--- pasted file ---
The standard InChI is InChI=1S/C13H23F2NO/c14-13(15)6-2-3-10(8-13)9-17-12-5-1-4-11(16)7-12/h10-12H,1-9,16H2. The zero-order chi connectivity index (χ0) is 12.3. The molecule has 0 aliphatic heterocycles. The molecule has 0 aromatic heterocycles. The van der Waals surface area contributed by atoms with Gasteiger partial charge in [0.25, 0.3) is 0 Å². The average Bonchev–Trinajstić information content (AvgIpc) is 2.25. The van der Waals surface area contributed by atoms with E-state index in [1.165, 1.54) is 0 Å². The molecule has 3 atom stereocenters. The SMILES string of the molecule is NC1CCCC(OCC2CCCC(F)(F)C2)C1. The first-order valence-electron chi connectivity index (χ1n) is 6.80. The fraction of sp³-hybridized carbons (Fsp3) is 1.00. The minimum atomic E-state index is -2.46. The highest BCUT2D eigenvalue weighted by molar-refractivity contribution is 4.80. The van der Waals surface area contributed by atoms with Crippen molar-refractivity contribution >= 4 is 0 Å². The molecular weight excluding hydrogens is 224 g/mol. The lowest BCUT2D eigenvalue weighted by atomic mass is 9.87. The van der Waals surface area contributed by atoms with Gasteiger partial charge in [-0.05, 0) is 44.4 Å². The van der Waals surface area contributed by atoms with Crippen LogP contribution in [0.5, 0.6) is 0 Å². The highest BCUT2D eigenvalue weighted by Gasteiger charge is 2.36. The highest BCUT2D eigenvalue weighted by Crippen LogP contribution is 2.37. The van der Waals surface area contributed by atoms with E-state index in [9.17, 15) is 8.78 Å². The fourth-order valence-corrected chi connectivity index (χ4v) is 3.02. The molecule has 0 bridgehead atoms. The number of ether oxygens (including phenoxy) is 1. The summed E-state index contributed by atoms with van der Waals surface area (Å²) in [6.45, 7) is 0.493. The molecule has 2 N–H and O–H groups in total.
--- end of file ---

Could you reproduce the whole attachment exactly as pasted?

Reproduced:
The standard InChI is InChI=1S/C13H23F2NO/c14-13(15)6-2-3-10(8-13)9-17-12-5-1-4-11(16)7-12/h10-12H,1-9,16H2. The zero-order chi connectivity index (χ0) is 12.3. The molecule has 0 aliphatic heterocycles. The molecule has 0 aromatic heterocycles. The van der Waals surface area contributed by atoms with Gasteiger partial charge in [0.25, 0.3) is 0 Å². The average Bonchev–Trinajstić information content (AvgIpc) is 2.25. The van der Waals surface area contributed by atoms with E-state index in [1.165, 1.54) is 0 Å². The molecule has 3 atom stereocenters. The SMILES string of the molecule is NC1CCCC(OCC2CCCC(F)(F)C2)C1. The first-order valence-electron chi connectivity index (χ1n) is 6.80. The fraction of sp³-hybridized carbons (Fsp3) is 1.00. The minimum atomic E-state index is -2.46. The highest BCUT2D eigenvalue weighted by molar-refractivity contribution is 4.80. The van der Waals surface area contributed by atoms with Crippen molar-refractivity contribution >= 4 is 0 Å². The molecular weight excluding hydrogens is 224 g/mol. The lowest BCUT2D eigenvalue weighted by atomic mass is 9.87. The van der Waals surface area contributed by atoms with Gasteiger partial charge in [-0.05, 0) is 44.4 Å². The van der Waals surface area contributed by atoms with Crippen LogP contribution in [0.5, 0.6) is 0 Å². The highest BCUT2D eigenvalue weighted by Gasteiger charge is 2.36. The highest BCUT2D eigenvalue weighted by Crippen LogP contribution is 2.37. The van der Waals surface area contributed by atoms with E-state index in [9.17, 15) is 8.78 Å². The fourth-order valence-corrected chi connectivity index (χ4v) is 3.02. The molecule has 0 bridgehead atoms. The number of ether oxygens (including phenoxy) is 1. The summed E-state index contributed by atoms with van der Waals surface area (Å²) in [6.45, 7) is 0.493. The molecule has 2 N–H and O–H groups in total.